I may have mentioned before the Lois McMaster Bujold is my favorite author. I would read anything she wrote. Well, maybe not her grocery list, but… I love her work so much that I will probably be rereading her books until I am old and decrepit. I hope she keeps writing and writing so that I have plenty to read and reread.
I consider her books to be “comfort food” — when I can’t find anything else I want to read, I pick one up. Even though I know exactly what is going to happen, I’m still gripped by her writing and her characters. And every time I reread, I find some new gem that I had noticed before — or I’m reminded of an old gem that continues to ring true. Last night’s gem was particularly apropos because of a recent e-mail exchange with a friend.
In this particular passage, the main character’s father has been asked to give his “honor versus reputation lecture.”
From page 386 of my Baen paperback copy of A Civil Campaign, Aral Vorkosigan says to his son Miles:
“Reputation is what other people know about you. Honor is what you know about yourself.”
And then on page 387, from later in the conversation:
“There is no more hollow feeling than to stand with your honor shattered at your feet while soaring public reputation wraps you in rewards.” That’s soul-destroying. The other way around is merely irritating.”
In my recent e-mail exchange, I told my friend that my reputation is one of my most important assets, and that I do everything I can to protect it. Really, though, I had it wrong. It’s my HONOR that is most important. And if I do what I know to be true and honorable, then nothing else really matters.
Now don’t be worried, my reputation hasn’t been called into question, this was just part of a conversation with a friend that got me to thinking about why I am doing some of the things I’m doing, and the choices I am making.
I have never met (and will likely never meet) most of the people that visit my blog or the website that I run for machine quilters. I ask the members of that website to trust me based primarily on my reputation. That’s a lot to ask, and every day I am conscious of making decisions that might impact my reputation. If I can just remember that if I make those decisions with my HONOR intact, I know that the decisions I make will be the right ones.
On that note, it is time for me to wrap up this ramble and head to rehearsal. We are under 2 weeks to go until show time and wow, there is a LOT left to be done.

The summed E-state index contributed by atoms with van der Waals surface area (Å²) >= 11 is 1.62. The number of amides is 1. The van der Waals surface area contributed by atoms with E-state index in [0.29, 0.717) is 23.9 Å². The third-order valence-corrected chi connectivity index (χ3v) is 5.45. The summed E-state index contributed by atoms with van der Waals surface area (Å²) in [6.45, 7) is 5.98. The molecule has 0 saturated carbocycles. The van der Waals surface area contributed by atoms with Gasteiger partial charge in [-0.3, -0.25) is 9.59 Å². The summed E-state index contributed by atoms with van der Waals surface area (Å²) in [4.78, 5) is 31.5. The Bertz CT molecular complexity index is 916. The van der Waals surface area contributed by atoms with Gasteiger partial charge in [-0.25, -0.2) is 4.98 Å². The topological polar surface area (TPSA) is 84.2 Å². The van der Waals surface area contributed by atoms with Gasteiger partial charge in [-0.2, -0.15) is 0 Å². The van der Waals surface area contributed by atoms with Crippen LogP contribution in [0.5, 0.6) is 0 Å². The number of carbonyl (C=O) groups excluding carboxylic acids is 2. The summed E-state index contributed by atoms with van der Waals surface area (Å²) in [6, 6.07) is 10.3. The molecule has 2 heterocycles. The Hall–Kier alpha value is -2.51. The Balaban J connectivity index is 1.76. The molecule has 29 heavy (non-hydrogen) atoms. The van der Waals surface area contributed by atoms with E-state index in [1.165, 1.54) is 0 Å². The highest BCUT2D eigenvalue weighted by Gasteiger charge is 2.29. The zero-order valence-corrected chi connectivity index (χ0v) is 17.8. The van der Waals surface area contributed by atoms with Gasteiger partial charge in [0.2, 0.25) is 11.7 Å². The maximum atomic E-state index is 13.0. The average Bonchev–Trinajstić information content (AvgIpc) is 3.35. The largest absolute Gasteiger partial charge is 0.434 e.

Vicki W says
That’s deep! And so true.
I agree. And I also think that sometimes figuring who to and not to listen to is important. Using a discernment on why they might be trying to influence you to make a decision that you may or may not be comfortable with. Looking at it objectively etc. If someone is holding back part of the puzzle that would sway you or help explain to you the whole thing so you can make a good informed decision etc, why are they doing so? But yes, ultimately how you feel about yourself and your actions is more important than how others percieve you.
Lynn Douglass says
Enjoyed this post, Suzanne. It’s a great reminder of what’s really important. Wish you were here. Ahem. 🙁
I loved this passage by Lois McMaster Bojold – of course I think that Miles is one of the most interesting characters I’ve ever read. But this passage, made me really think about honor vs. reputation. How do I protect one and not protect the other? Early morning thoughts to ponder over a cup of coffee.
Don’t forget that Miles’ honour comes with a reset button though – that’s what belly buttons are for!
This sounds pretty but isn’t correct. I think the author is confusing “honor” with “self-esteem”. Honor is most certainly what other people think of you. It means respectability.
Have you read the book Bifford? The point the author is making is that what you might think is Honour is really Reputation.
I’m going to have to go with Livia (and Bujold, of course…) on this one.
From dictionary.com (I picked just the 1st entry for each word):
honor: honesty, fairness, or integrity in one’s beliefs and actions: a man of honor.
self-esteem: a realistic respect for or favorable impression of oneself; self-respect.
reputation: the estimation in which a person or thing is held, especially by the community or the public generally; repute: a man of good reputation.
Honor and self-esteem are certainly similar, but self-esteem is how a person FEELS about themselves as a whole. Honor, on the other hand, is knowing that what one DOES is right. I can imagine scenarios in which one knows that one is DOING the right and honorable thing, but still feels terrible about themselves for having to do it.
We can talk about how a person is honorable or acts honorably, but that’s really just our perception of their REPUTATION. Only that person themselves knows FOR THEMSELVES whether they are truly honoring their beliefs and doing the right thing.
In Miles’ father’s case, he was being paraded in the streets for a victory that he knew had been stage-managed as a secret assassination for the heir to the empire (who was corrupt and would have been a terribly Bad Thing). His Reputation was sky-high, but inside he knew that he had been part of something dishonourable. (Hence the second quote).